The list has many great thinking ideas to practice using the IMAGINATION, some require MEMORY OF EXPERIENCE, very few are based on OBSERVATION practice. Does this say something about our prevalent art teaching practices?


Do any art teachers use categories of ACCIDENTS and Choice Making, or MISTAKES as new Idea Development as warm ups? Most of the ideas on the list use DRAWING. Could teachers share their CLAY or COLLAGE warm-ups? What other media and art process warm-up categories do (or could) teachers use? Anybody use MEDITATION (or use a word like QUIET-DREAM-TIME that is politically less loaded)? Does anybody teach LIST MAKING as a warm up? What kind of lists? Are there any studies of what professional artists do to prepare their minds or to find their muse? As artist-teachers, what do we ourselves do?


If the warm-up is a regular ritual, how can it be established as an automatic class starting expectation? Does it work to post instructions with supplies placed where they are picked up on the way into the room? Does the class begin in a quiet and studious way? Do students save work in individual warm-up portfolios (providing a longitudinal growth record)?


This site includes more ideas and rationale for warm-up rituals.

This warm-up uses list making, clay, and drawing.

A few other ideas described.
Marvin Bartel
Marvin Bartel, Ed.D., Professor of Art Emeritus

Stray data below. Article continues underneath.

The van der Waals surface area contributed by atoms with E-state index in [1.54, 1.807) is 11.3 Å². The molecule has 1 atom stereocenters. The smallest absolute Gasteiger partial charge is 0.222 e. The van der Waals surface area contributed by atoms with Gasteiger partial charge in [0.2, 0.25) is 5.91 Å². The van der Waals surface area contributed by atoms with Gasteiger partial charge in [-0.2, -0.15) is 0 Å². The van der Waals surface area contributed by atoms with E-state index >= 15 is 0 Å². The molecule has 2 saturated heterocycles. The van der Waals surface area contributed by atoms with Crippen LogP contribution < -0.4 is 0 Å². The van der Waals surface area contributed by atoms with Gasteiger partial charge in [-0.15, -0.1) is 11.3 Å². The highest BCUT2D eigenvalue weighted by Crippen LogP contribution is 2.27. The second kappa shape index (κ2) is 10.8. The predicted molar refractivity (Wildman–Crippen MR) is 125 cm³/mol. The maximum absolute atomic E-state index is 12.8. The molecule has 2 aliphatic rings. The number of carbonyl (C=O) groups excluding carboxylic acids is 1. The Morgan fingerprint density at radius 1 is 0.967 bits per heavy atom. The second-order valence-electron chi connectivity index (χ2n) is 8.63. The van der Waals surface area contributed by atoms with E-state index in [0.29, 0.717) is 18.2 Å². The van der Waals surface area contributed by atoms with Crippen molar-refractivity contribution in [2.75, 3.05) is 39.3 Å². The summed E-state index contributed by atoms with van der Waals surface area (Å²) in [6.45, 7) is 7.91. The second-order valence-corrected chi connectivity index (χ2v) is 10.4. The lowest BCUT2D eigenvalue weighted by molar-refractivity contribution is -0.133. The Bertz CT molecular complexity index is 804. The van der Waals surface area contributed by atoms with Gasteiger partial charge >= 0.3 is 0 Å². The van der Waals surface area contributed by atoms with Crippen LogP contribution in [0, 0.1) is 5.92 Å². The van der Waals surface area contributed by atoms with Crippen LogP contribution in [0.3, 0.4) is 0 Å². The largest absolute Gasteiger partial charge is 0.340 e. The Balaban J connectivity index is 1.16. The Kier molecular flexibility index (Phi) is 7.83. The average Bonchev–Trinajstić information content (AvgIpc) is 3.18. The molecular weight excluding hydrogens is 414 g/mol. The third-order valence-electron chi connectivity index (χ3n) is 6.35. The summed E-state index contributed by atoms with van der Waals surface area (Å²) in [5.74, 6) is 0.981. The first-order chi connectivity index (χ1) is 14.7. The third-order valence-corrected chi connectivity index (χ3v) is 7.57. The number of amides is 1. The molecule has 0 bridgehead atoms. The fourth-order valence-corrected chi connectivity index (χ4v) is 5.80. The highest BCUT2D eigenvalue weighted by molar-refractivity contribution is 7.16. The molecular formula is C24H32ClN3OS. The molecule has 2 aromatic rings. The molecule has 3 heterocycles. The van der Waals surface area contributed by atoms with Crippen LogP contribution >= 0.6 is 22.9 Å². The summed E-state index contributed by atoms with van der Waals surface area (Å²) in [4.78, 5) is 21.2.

Goshen College
"Art is me when I am myself..." a kindergarten girl when asked, "What is art?"

"You can't never know how to do it before you never did it before..." a kindergarten boy working with clay for the first time. Warm-ups can provide first-time experience as PRACTICE eliminating fear of failure.


Suggestion from Gerald Rojek

I've used to do a 5 minute warm exercise called Draw Now when I used to teach H.S. I found it was very effective for getting students on task. Plus it was useful to help students develop a project over time. For example, I had students develop characters for their comics through the warm exercises then return to them later for graphic revisions, narrative expansion and character development. They loved being able to return to their own work to develop new work from and it makes the teaching much more concrete and explicit. Now I do warm up exercises of short duration with my college and adult students too. It helps the students focus and avoid trying to analyze and create at the same time.


I think it could easily be done with clay, model making, project proposals, creativity exercises and even constructing rubrics.


Suggestion from Diane Davis:

My warm up activities start with journaling. Everyday students come in and have to answer a question on the board. They have five minutes a day, and two days to work on the same question. Some of the questions were posted here some time ago, under aesthetic questions.


They were things like:
Can an object be considered a work of art today if it was not a work of art when it was created? Must art be made by hand? Must art communicate something? Must art be beautiful? Who has the authority to say what is good or bad art?


Other questions I take right out of my curriculum:

How does technology affect the way we make our art? Does where we live effect how we make art? How do you tell stories without words?